One of the assumption I made was that Robert’s behavior in the community would get much worse than it was at home.
But to my surprise, very often when we went out – to the park, museum, swimming pool, or for horse back riding lesson those symptoms of distress either disappeared completely or changed into just a slight anxiety, still observable but not bothersome.
I wondered many times what caused that improvement in behavior. I wondered, because understanding the reason behind it, would also shed the light on causes of Robert’s prior “distress”. Was Robert simply bored at home? Was he, as every bored person loosing his own image? Did the community activities allow him to regain the sense of self? I am doing something, ergo, I am somebody. I am among other people, thus I am a person. Maybe this, maybe something completely different was behind that improvement. Whatever it was, I am glad that against my better judgement I kept taking Robert out, and gave him a chance to find himself. At least to a point.

Two Weeks in Review

July 18, 2014
To read or not to read.
Robert completed the last one of the seven History Packets, Ancient Aztec Civilization. We followed with reading two short texts about Aztecs from Top Readers. More Reading Comprehension workbook. I hesitated with presenting Robert with the text about Aztec warriors, as it was very cruel and mentioned human sacrifices to Aztec gods. Eventually, we read it. I thought, that maybe Robert should know that not everything is a progress and that there is a cruelty in the world. I am not sure if that was the right decision. After all, Robert cannot use words to ask about what worries him and what did he make out of the story. And thus, I couldn’t address his reaction what ever that might be.
Coloring with IPAD
We sort of recover (at least I did) when Robert was coloring Aztec Calendar. He used IPAD to help find appropriate colors for different sections and specially for day symbols.
Another day, Robert used Ipad again to color different gems drawn on the worksheet. It was easy for him, as each gem was clearly displayed as soon as Robert printed its name and hit the search button. He only hesitated with topaz as, he found out (as did I), that multiple colors were assigned to that stone. Luckily there were two objects to color, and thus Robert used two different colors for them.
Functional Routines – continued.
After reading again the text about cleaning bathroom in Functional Routines although on an intermediate level, Robert and I cleaned a second bathroom. It went quickly. Robert independently cleaned the sink, counter and the mirror. I assisted with cleaning toilet.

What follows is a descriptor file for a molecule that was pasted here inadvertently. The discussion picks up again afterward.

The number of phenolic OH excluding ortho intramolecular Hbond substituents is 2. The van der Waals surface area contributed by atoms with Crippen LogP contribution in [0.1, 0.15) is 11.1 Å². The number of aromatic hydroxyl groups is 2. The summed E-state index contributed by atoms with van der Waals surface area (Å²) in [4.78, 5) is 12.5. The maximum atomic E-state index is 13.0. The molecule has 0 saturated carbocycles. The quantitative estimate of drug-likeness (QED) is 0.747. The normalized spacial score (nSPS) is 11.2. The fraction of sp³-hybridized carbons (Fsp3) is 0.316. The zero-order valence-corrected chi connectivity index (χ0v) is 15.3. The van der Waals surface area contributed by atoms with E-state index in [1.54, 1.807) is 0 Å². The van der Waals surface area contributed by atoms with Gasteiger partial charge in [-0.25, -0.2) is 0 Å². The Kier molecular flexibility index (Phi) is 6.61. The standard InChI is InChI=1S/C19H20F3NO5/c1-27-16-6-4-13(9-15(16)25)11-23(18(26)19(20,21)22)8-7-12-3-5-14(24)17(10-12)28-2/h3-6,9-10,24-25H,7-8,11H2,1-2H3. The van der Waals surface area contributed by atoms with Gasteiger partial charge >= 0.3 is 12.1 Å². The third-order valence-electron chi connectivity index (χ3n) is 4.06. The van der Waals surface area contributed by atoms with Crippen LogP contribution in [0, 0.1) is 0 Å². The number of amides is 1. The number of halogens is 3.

After reading a text about making quasadillas, Robert prepared one for himself. I watched him and gave him 2 or 3 suggestions. Although he ate a half of the quasadillas he made, he was not very fond of that food.
Biking on The Shiny Sea Path
I went with Jan and Robert with the goal of helping in case Robert stays too far behind Jan. Jan always goes first to make sure Robert stops before crossing each street. I was supposed to watch Robert from behind, mainly because in the middle of the summer there were many more people (and dogs) utilizing the trail than in the fall or spring. But it took 10 second for Jan and Robert to disappear from my view. Both of them waited faithfully for me at each stop sign only to disappear again after crossing the street. Although I trudged behind cautiously and slowly, I felt relieved as I realized that Robert didn’t need another person riding bike with him. Specially since that other person, me, after two years of not riding, was extremely stressed while being passed by other bikers and passing other people and dogs on very long leashes.
More work needed on sharing.
Encouraged by Robert’s willingness to share his calendars with family friends, I went step further. I asked Robert to give the reading kit to the person in charge of Life Enhancement of his day program. I did that after checking that Robert mastered the tasks, well to a certain point. Robert was hesitating but took the kit to the program and LEFT it there!!!.
That was a big next step. Thus, I wanted to take another one. On Thursday evening, Robert and I reviewed two sets of cards from Supper Duper School Company. Robert didn’t have any problems answering the simple questions (auditory comprehension) or changing 26 irregular verbs from present to past simple. I made sure that Robert knew that he mastered the skills and thus didn’t need those sets anymore. Robert was not convinced, but put both sets in his backpack and took it to His day program. Except, he was not able to part with those sets. He had them for years and knew them well. Did he grow attached to them? Did he felt their place was in the certain drawer in his home and thus they should be returned there? I don’t know, but both sets are back in the drawers. Not with some hesitation on Robert’s part.
After he took them out of his back pack he was asking in his own almost wordless way (By walking after me with both boxes and saying, “Cards. cards.”) what to do with them. He put them in the drawer, then took them away, then put them back, then he asked dad, as if he was the judge with the last word.
Stomach pains and anxiety.
A few days ago a glass bottle with Robert’s favorite pineapple Fanta broke during unloading. Robert remained calm all the time I cleaned the glass and the liquid. A day later as Robert was trying to empty the dehumidifier, the handle broke (not Robert’s fault) and gallon or two of water spilled on the floor. We cleaned it together and again Robert was focus and calm.
Today, after Robert spilled a few drops of green tea on a coffee table, he became extremely upset. He made noises, he patted his cheeks, he made faces. As soon as he wiped those few drops he calmed down. Nonetheless, as always when Robert displays inappropriate behavior, I asked him to do a few easy worksheets. He did them, almost all by himself without any visible discomfort. After he finished, he sat on the chair for a few minutes, then ran to the bathroom. He was sick. he had stomach problems. I should have noticed. After all, yesterday after returning from the Day Program, he didn’t eat much, a few crumbs of dry, Italian bread. He didn’t ask for poblano or chicken. I just assumed he ate a lot during lunch, he usually buys on Fridays.